En Español

Q. Who is Mr. Smarty Plants?

A: There are those who suspect Wildflower Center volunteers are the culpable and capable culprits. Yet, others think staff members play some, albeit small, role. You can torture us with your plant questions, but we will never reveal the Green Guru's secret identity.

Help us grow by giving to the Plant Database Fund or by becoming a member

Did you know you can access the Native Plant Information Network with your web-enabled smartphone?

Share

Ask Mr. Smarty Plants

Ask Mr. Smarty Plants is a free service provided by the staff and volunteers at the Lady Bird Johnson Wildflower Center.

Search Smarty Plants
    
 
See a list of all Smarty Plants questions

Please forgive us, but Mr. Smarty Plants has been overwhelmed by a flood of mail and must take a break for awhile to catch up. We hope to be accepting new questions again soon. Thank you!

Need help with plant identification, visit the plant identification page.

 
rate this answer
1 rating

Sunday - February 05, 2006

From: New Braunfels, TX
Region: Southwest
Topic: Trees
Title: Differentiating between red oak, Shumard oak and American sycamore
Answered by: Nan Hampton

QUESTION:

I have a few trees growing in an arroyo and I'm pretty certain that they are either red oak, shumard red oak, or Texas sycamore. The trees are deciduous and have a scaled grey bark which becomes lighter and patchy as one looks up the tree. I have read that both red oak and sycamores do this. Is there a way to identify them by looking at the bark?

ANSWER:

There shouldn't be any confusion between American sycamore, (Platanus occidentalis) and the two oaks. Both the oaks generally have deep vertical ridges on them. The sycamore's older bark is thinner and is not ridged as deeply as the oaks. The sycamore's younger bark is without ridges and often has green, tan and white patches. Also, if your trees are mature sycamores, you should see some of the fruits on the ground or still hanging on the tree. Robert Vines in Trees of Central Texas gives this description of the barks of the three trees:

1. Sycamore (Platanus occidentalis) bark: 'Reddish brown, scaling off in thin plates to expose the conspicuous white, or greenish, new bark."
2. Shumard oak (Quercus shumardii) bark: "Grey to reddish brown, smooth or broken into small tight interlacing ridges.
3. Texas oak (Q. texana) bark: "Dark grey to black with thick short ridges and platelike scales, fissures deep."

You are likely to have a bigger problem distinguishing between the Shumard oak (Quercus shumardii) and the Texas oak (Q. texana, synonym=Q. buckleyi)—also known as Red oak, Spanish oak, or Nuttall oak—by the bark alone; or, for that matter, even after they leaf out and produce acorns. Indeed, Robert Vines (Trees, Shrubs and Woody Vines of the Southwest. 1960. Austin: University of Texas Press) says that "The close relationship of Texas Oak and Shumard Oak has been a botanical classification problem. Some botanists prefer to classify the two as separate species, but others prefer to reduce Texas Oak to a varietal of Shumard Oak and give it the name of Q. shumardii var. texana (Buckl.) Ashe."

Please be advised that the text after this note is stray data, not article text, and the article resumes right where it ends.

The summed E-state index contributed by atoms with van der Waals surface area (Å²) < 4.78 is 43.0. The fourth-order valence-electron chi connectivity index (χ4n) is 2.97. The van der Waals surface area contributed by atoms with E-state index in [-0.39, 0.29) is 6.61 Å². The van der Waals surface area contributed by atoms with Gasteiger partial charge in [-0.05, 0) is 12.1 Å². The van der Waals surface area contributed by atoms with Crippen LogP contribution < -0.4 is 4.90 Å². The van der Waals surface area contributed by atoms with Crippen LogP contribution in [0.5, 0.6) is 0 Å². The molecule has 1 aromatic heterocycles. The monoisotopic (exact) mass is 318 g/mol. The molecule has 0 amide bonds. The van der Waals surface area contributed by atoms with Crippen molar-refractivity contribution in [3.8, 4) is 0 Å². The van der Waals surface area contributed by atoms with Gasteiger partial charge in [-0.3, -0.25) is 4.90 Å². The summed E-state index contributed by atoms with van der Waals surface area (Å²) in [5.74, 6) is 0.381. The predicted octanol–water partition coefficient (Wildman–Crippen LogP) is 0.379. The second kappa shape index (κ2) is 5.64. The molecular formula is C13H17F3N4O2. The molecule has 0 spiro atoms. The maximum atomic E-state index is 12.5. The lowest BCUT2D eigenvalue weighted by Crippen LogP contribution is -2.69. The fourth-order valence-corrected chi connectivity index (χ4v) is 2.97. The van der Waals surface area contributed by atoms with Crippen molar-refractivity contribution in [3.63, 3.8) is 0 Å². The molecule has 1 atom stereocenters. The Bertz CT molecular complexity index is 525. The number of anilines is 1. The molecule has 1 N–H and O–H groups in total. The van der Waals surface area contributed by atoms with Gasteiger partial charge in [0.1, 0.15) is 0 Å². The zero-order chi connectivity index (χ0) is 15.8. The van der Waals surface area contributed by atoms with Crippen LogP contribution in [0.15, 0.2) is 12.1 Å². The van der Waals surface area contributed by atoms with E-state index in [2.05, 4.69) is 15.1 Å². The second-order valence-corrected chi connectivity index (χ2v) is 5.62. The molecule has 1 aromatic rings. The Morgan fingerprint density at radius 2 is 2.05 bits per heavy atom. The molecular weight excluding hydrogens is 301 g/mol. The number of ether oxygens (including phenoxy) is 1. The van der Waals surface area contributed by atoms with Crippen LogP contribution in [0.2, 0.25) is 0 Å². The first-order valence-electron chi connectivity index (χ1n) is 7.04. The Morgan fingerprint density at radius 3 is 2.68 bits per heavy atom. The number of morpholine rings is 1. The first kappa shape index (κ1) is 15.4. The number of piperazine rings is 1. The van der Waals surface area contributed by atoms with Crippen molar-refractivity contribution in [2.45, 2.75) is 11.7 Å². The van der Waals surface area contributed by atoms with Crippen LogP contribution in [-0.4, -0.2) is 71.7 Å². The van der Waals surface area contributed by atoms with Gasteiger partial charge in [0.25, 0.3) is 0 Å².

More Trees Questions

Will arctostaphylos grow in Austin, from Murrieta CA
April 23, 2013 - I currently live in Murrieta, CA at 2,000 ft. We planted 800 native plants on our slopes so they were extremely drought tolerant. One of my favorites is the Arctostaphylos family that will take the fr...
view the full question and answer

Is post oak resistant to oak wilt from Dallas TX
November 22, 2013 - I am confused. The NPIN website says that Post Oak IS susceptible to oak wilt, but all the other information I have been able to find says that it is resistant to oak wilt and rarely gets the diesase....
view the full question and answer

Appropriate use of redbud from Austin
May 04, 2014 - I am considering purchasing a hearts of gold redbud; I am also xeriscaping my front yard. I live in Austin,TX. Will this tree do ok in full Tx sun (8+ hours) with once a week watering? If this...
view the full question and answer

care of Red Oak seedling; Quercus buckleyi
October 30, 2007 - We purchased one of the Red Oaks seedlings for sale to members from the LBJ Ranch ($45). Now that we have it at home we are wondering about the care and feeding. We failed to ask any questions or pi...
view the full question and answer

Transplant shock in Chinkapin oak from Copperas Cove TX
June 18, 2012 - I have a newly planted chinkapin oak, appx 14' tall, in the Copperas Cove TX area. It has done great for the first two weeks. Now the leaves are yellowing (June) and beginning to dry up. I water it ...
view the full question and answer

Support the Wildflower Center by Donating Online or Becoming a Member today.
E-NEWSLETTER | BECOME A MEMBER | DONATE NOW | MEDIA | JOBS | SITEMAP | STAFF INTRANET
© 2016 Lady Bird Johnson Wildflower Center